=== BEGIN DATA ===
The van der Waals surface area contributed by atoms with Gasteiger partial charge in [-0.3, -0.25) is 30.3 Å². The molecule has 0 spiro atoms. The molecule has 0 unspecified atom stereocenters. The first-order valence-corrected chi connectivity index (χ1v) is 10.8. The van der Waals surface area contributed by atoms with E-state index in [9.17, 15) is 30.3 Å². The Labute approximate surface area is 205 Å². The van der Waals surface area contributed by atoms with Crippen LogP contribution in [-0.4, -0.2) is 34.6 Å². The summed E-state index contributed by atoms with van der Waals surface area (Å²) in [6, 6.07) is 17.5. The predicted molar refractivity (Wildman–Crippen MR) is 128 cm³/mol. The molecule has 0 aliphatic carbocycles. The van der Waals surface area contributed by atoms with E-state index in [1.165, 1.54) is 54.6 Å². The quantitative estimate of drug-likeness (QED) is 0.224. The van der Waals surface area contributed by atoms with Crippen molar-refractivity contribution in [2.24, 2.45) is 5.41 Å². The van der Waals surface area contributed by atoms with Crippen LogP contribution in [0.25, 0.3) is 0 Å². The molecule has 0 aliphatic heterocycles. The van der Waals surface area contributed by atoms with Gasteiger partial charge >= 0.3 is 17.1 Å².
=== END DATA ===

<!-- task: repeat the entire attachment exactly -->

The van der Waals surface area contributed by atoms with Gasteiger partial charge in [-0.3, -0.25) is 30.3 Å². The molecule has 0 spiro atoms. The molecule has 0 unspecified atom stereocenters. The first-order valence-corrected chi connectivity index (χ1v) is 10.8. The van der Waals surface area contributed by atoms with E-state index in [9.17, 15) is 30.3 Å². The Labute approximate surface area is 205 Å². The van der Waals surface area contributed by atoms with Crippen LogP contribution in [-0.4, -0.2) is 34.6 Å². The summed E-state index contributed by atoms with van der Waals surface area (Å²) in [6, 6.07) is 17.5. The predicted molar refractivity (Wildman–Crippen MR) is 128 cm³/mol. The molecule has 0 aliphatic carbocycles. The van der Waals surface area contributed by atoms with E-state index in [1.165, 1.54) is 54.6 Å². The quantitative estimate of drug-likeness (QED) is 0.224. The van der Waals surface area contributed by atoms with Crippen molar-refractivity contribution in [2.24, 2.45) is 5.41 Å². The van der Waals surface area contributed by atoms with Crippen LogP contribution in [0.25, 0.3) is 0 Å². The molecule has 0 aliphatic heterocycles. The van der Waals surface area contributed by atoms with Gasteiger partial charge >= 0.3 is 17.1 Å².